Wednesday, December 05, 2007

This town's topic

It took me over an hour yesterday to dig out the snowbank from in front of the garage. This morning, I'm taking the car out to the burbs. It continued to snow all day yesterday and now we've got a good foot and a half on the ground. I'll be taking it slow and steady this morning, but it should be alright as all the major arteries have been cleared. I have to put a shovel in the car too. People keep giving me more information on winter driving preparation. Apparently, you need a shovel because if a snowplow decides to come by, there will be an impenetrable bank of snow to dig your car out of. Also, if you do get stuck, you need to have provisions inside the car in case rescue is long in coming. A blanket, candle, dry foods and water are all recommended. It reminds me of the three day earthquake kit we're all encouraged to have in California. (That was one of my get rich quick ideas way back when, to market earthquake preparedness kits, but the idea never went past the paper sketches and dreams of riches. Eventually, others put the idea into practice, and presumably got rich.) Right now, I'm writing a note and putting it on my bag so that I remember to at least put a shovel in the car this morning.

It might sound like I'm whining about the snow. In truth, I adore it. The two days of constant falling snow have created a cotton candy wonderland. The wind sculpts the snow into patterns that remind me of the topography of distant planets. Whole cars are completely covered mounds with only the side mirrors sticking out like pimples. Sidewalks have become corridors. Roofs look like gingerbread houses. Tree branches festooned in white hang low as if bowing to passersby. The people of the city are bonded by the universal experience of a Montreal winter, the snow is on everyone's lips. I even enjoy the rhythmic workout of shoveling the snow, feeling new muscles engaged and seeing the new pathways I've etched. Snow is quite simply divine. (Remind me I wrote this in March, will you?)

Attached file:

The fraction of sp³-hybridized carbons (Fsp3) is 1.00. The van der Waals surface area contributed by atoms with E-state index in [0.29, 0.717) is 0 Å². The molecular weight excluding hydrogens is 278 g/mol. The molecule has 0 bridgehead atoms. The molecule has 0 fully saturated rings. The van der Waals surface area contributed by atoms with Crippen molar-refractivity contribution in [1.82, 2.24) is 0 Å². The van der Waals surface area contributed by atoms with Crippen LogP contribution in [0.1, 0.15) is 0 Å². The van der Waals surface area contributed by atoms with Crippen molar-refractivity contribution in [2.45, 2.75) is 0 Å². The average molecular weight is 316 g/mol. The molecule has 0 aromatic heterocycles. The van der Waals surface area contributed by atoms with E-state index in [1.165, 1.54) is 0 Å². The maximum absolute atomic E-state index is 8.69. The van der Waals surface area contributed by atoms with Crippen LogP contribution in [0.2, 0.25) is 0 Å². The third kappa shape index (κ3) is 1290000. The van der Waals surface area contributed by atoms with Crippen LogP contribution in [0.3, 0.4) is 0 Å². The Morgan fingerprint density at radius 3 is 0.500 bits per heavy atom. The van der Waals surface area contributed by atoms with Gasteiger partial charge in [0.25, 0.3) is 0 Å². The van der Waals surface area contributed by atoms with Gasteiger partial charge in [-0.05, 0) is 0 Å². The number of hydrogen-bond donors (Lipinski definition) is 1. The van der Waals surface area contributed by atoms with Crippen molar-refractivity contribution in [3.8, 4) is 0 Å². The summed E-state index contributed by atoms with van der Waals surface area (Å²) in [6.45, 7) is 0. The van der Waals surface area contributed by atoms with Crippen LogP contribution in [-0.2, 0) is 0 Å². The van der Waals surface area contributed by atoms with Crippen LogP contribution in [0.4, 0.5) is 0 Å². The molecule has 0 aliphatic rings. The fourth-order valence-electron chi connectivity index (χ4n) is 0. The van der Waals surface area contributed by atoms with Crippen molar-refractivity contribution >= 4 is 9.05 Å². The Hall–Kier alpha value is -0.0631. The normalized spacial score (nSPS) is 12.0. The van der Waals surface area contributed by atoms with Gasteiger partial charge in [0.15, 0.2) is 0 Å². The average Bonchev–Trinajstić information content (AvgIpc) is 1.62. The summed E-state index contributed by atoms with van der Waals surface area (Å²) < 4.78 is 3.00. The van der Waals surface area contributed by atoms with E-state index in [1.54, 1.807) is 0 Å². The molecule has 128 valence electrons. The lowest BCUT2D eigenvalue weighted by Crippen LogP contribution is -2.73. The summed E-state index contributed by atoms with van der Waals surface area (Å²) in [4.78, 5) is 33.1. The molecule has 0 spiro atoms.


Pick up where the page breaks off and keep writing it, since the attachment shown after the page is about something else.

27 comments:

Lightning Bug's Butt said...

It sounds like great fun, TW. You paint quite a picture.

Still, an HOUR? Sounds like great exercise. But what about when you have to get to work?

Stress!

Lightning Bug's Butt said...

I just watched that video of the pick-up truck stuck in the snow.

Funny shit.

latt├ęgirl said...

You sound so zen. In truth, I love the snow, too. When there's snow on the ground, the light through the windows is so much brighter, different than summer sunlight.

Drive safe... it's not you, but the rest of the insane Quebec drivers you've got to watch out for.

Christopher said...

I too love snow and winter... it creates the perfect set up for cocoa and cuddling.

Be cautious of the other drivers though, they're usually the ones that cause the problems as they think they can handle the snow and ice.

-C (http://christopherc.wordpress.com/)

Timmy said...

eww! I hates the snow. We just got our first few inches last night! Cheers!

Anonymous said...

The weather outside is spiteful, inside it's so delightful, no matter how cold it grows, let it snow, let it snow, let it snow. I think the person that wrote this song lived in Miami.
Torn, you need some salt or cat litter too in case you drive over ice or packed snow and the wheels start spinning. Ed (have you considered changing to wordpress?)

Snooze said...

Montreal is such a fantastic winter city. You have the right spirit about the snow.

CoffeeDog said...

A candle and not a flashlight? Seems old fashioned :-)

David said...

You are welcome to your feet of snow. I can appreciate a few inches (hah) but have no need to battle through huge drifts. Glad you are enjoying it.

Lemuel said...

May I suggest one of those "thingies" that is a combination flashlight and radio that does not require batteries (you crank a magneto for a minutes or so and it generates enough power to run the LED flashlight and/or radio for quite a while)? We have one in our cars. We got them locally on sale for about $10US. I find them quite handy. No batteries means that when you need it you do not need to worry about dead batteries - or if you forget about them, batteries that have leaked and ruined the item. Likewise candles melt in the heat if you forget about them.

A shovel is a good item. I might also suggest a bag of coal ashes/sand/even kitty litter to assist with traction.

I'm with you. I adore winter, and if you take precautions you can deal with the issues it brings.

Drive safely, though, my friend! Drive safely!

Lavenre said...